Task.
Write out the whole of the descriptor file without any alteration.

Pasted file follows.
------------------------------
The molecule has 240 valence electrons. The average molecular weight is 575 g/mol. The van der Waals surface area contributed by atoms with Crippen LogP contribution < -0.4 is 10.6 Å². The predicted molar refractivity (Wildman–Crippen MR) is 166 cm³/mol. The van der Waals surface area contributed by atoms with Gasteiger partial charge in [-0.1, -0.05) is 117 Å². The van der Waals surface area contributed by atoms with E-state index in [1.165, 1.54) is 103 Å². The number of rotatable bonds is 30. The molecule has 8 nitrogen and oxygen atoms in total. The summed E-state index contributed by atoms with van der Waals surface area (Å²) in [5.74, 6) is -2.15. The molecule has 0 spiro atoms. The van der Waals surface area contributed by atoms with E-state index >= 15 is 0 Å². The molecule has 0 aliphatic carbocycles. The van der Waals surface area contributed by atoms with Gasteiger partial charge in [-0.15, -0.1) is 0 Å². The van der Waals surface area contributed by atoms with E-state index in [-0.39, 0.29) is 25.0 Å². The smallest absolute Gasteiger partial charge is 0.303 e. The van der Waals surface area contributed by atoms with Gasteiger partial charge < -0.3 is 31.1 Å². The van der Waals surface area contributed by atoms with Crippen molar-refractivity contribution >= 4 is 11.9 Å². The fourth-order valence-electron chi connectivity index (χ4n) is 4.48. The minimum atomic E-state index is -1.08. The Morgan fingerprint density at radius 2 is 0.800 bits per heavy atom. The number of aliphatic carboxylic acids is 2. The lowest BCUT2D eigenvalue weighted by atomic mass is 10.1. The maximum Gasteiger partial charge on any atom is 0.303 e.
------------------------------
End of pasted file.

The molecule has 240 valence electrons. The average molecular weight is 575 g/mol. The van der Waals surface area contributed by atoms with Crippen LogP contribution < -0.4 is 10.6 Å². The predicted molar refractivity (Wildman–Crippen MR) is 166 cm³/mol. The van der Waals surface area contributed by atoms with Gasteiger partial charge in [-0.1, -0.05) is 117 Å². The van der Waals surface area contributed by atoms with E-state index in [1.165, 1.54) is 103 Å². The number of rotatable bonds is 30. The molecule has 8 nitrogen and oxygen atoms in total. The summed E-state index contributed by atoms with van der Waals surface area (Å²) in [5.74, 6) is -2.15. The molecule has 0 spiro atoms. The van der Waals surface area contributed by atoms with E-state index >= 15 is 0 Å². The molecule has 0 aliphatic carbocycles. The van der Waals surface area contributed by atoms with Gasteiger partial charge in [-0.15, -0.1) is 0 Å². The van der Waals surface area contributed by atoms with E-state index in [-0.39, 0.29) is 25.0 Å². The smallest absolute Gasteiger partial charge is 0.303 e. The van der Waals surface area contributed by atoms with Gasteiger partial charge < -0.3 is 31.1 Å². The van der Waals surface area contributed by atoms with Crippen molar-refractivity contribution >= 4 is 11.9 Å². The fourth-order valence-electron chi connectivity index (χ4n) is 4.48. The minimum atomic E-state index is -1.08. The Morgan fingerprint density at radius 2 is 0.800 bits per heavy atom. The number of aliphatic carboxylic acids is 2. The lowest BCUT2D eigenvalue weighted by atomic mass is 10.1. The maximum Gasteiger partial charge on any atom is 0.303 e.